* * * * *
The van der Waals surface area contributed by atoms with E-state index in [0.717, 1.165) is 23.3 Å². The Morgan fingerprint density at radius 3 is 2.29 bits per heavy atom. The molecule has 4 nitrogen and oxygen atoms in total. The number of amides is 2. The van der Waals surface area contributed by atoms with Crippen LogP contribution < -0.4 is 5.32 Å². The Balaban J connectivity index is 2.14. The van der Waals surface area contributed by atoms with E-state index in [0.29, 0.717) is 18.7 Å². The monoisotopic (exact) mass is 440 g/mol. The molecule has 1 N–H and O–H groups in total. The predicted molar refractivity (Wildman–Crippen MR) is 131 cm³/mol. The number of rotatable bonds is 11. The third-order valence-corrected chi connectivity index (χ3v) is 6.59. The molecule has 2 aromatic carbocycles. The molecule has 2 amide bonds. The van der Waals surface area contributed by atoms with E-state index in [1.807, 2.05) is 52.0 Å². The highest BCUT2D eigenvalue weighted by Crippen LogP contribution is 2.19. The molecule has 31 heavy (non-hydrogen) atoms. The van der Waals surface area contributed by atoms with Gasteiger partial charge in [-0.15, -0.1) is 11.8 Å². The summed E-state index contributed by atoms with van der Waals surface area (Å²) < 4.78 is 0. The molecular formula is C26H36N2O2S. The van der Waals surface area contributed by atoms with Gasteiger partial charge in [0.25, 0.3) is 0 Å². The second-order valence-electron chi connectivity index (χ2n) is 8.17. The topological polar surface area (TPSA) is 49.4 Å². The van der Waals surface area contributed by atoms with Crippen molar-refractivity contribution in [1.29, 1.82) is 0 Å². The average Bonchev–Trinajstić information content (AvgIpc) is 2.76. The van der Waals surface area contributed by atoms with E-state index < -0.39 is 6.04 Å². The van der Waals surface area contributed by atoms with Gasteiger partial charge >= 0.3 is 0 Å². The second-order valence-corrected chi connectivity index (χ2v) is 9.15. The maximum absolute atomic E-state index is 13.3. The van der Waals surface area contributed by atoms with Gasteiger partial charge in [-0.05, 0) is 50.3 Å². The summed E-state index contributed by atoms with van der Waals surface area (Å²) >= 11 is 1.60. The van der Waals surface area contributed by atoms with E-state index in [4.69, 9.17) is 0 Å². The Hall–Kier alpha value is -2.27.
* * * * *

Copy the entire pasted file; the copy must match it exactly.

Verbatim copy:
The van der Waals surface area contributed by atoms with E-state index in [0.717, 1.165) is 23.3 Å². The Morgan fingerprint density at radius 3 is 2.29 bits per heavy atom. The molecule has 4 nitrogen and oxygen atoms in total. The number of amides is 2. The van der Waals surface area contributed by atoms with Crippen LogP contribution < -0.4 is 5.32 Å². The Balaban J connectivity index is 2.14. The van der Waals surface area contributed by atoms with E-state index in [0.29, 0.717) is 18.7 Å². The monoisotopic (exact) mass is 440 g/mol. The molecule has 1 N–H and O–H groups in total. The predicted molar refractivity (Wildman–Crippen MR) is 131 cm³/mol. The number of rotatable bonds is 11. The third-order valence-corrected chi connectivity index (χ3v) is 6.59. The molecule has 2 aromatic carbocycles. The molecule has 2 amide bonds. The van der Waals surface area contributed by atoms with E-state index in [1.807, 2.05) is 52.0 Å². The highest BCUT2D eigenvalue weighted by Crippen LogP contribution is 2.19. The molecule has 31 heavy (non-hydrogen) atoms. The van der Waals surface area contributed by atoms with Gasteiger partial charge in [-0.15, -0.1) is 11.8 Å². The summed E-state index contributed by atoms with van der Waals surface area (Å²) < 4.78 is 0. The molecular formula is C26H36N2O2S. The van der Waals surface area contributed by atoms with Gasteiger partial charge in [0.25, 0.3) is 0 Å². The second-order valence-electron chi connectivity index (χ2n) is 8.17. The topological polar surface area (TPSA) is 49.4 Å². The van der Waals surface area contributed by atoms with Crippen molar-refractivity contribution in [1.29, 1.82) is 0 Å². The average Bonchev–Trinajstić information content (AvgIpc) is 2.76. The van der Waals surface area contributed by atoms with E-state index < -0.39 is 6.04 Å². The van der Waals surface area contributed by atoms with Gasteiger partial charge >= 0.3 is 0 Å². The second-order valence-corrected chi connectivity index (χ2v) is 9.15. The maximum absolute atomic E-state index is 13.3. The van der Waals surface area contributed by atoms with Gasteiger partial charge in [-0.05, 0) is 50.3 Å². The summed E-state index contributed by atoms with van der Waals surface area (Å²) >= 11 is 1.60. The van der Waals surface area contributed by atoms with E-state index in [4.69, 9.17) is 0 Å². The Hall–Kier alpha value is -2.27.